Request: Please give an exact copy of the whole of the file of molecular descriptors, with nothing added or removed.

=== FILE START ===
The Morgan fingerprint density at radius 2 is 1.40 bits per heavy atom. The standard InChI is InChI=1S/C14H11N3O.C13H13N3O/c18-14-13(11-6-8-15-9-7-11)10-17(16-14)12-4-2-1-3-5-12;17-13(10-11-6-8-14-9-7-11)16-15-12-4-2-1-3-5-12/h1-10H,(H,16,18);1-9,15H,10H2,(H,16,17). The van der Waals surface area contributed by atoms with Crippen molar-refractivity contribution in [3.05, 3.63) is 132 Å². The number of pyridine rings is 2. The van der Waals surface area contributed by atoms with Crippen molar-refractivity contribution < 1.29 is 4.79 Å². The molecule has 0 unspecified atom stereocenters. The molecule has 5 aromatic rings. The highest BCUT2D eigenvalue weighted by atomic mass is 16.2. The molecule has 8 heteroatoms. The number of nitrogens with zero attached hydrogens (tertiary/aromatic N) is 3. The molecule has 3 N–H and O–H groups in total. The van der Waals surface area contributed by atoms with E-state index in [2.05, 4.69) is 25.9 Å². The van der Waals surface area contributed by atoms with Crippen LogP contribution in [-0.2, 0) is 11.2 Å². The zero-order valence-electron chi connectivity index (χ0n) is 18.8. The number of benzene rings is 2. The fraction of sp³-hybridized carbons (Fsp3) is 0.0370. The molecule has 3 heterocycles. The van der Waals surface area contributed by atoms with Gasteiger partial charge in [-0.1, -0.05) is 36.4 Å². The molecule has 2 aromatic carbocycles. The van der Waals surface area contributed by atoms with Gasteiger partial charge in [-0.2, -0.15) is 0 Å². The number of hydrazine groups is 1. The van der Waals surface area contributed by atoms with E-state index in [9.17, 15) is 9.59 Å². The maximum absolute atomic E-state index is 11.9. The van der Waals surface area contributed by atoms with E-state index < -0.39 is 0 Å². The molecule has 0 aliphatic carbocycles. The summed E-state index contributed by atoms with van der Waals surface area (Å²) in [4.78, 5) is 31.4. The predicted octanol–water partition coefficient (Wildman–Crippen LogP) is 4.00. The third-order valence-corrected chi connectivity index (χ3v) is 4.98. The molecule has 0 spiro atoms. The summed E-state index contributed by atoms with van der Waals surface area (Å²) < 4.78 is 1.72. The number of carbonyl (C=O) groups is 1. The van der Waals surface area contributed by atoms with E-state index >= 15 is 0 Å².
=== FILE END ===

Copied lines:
The Morgan fingerprint density at radius 2 is 1.40 bits per heavy atom. The standard InChI is InChI=1S/C14H11N3O.C13H13N3O/c18-14-13(11-6-8-15-9-7-11)10-17(16-14)12-4-2-1-3-5-12;17-13(10-11-6-8-14-9-7-11)16-15-12-4-2-1-3-5-12/h1-10H,(H,16,18);1-9,15H,10H2,(H,16,17). The van der Waals surface area contributed by atoms with Crippen molar-refractivity contribution in [3.05, 3.63) is 132 Å². The number of pyridine rings is 2. The van der Waals surface area contributed by atoms with Crippen molar-refractivity contribution < 1.29 is 4.79 Å². The molecule has 0 unspecified atom stereocenters. The molecule has 5 aromatic rings. The highest BCUT2D eigenvalue weighted by atomic mass is 16.2. The molecule has 8 heteroatoms. The number of nitrogens with zero attached hydrogens (tertiary/aromatic N) is 3. The molecule has 3 N–H and O–H groups in total. The van der Waals surface area contributed by atoms with E-state index in [2.05, 4.69) is 25.9 Å². The van der Waals surface area contributed by atoms with Crippen LogP contribution in [-0.2, 0) is 11.2 Å². The zero-order valence-electron chi connectivity index (χ0n) is 18.8. The number of benzene rings is 2. The fraction of sp³-hybridized carbons (Fsp3) is 0.0370. The molecule has 3 heterocycles. The van der Waals surface area contributed by atoms with Gasteiger partial charge in [-0.1, -0.05) is 36.4 Å². The molecule has 2 aromatic carbocycles. The van der Waals surface area contributed by atoms with Gasteiger partial charge in [-0.2, -0.15) is 0 Å². The number of hydrazine groups is 1. The van der Waals surface area contributed by atoms with E-state index in [9.17, 15) is 9.59 Å². The maximum absolute atomic E-state index is 11.9. The van der Waals surface area contributed by atoms with E-state index < -0.39 is 0 Å². The molecule has 0 aliphatic carbocycles. The summed E-state index contributed by atoms with van der Waals surface area (Å²) in [4.78, 5) is 31.4. The predicted octanol–water partition coefficient (Wildman–Crippen LogP) is 4.00. The third-order valence-corrected chi connectivity index (χ3v) is 4.98. The molecule has 0 spiro atoms. The summed E-state index contributed by atoms with van der Waals surface area (Å²) < 4.78 is 1.72. The number of carbonyl (C=O) groups is 1. The van der Waals surface area contributed by atoms with E-state index >= 15 is 0 Å².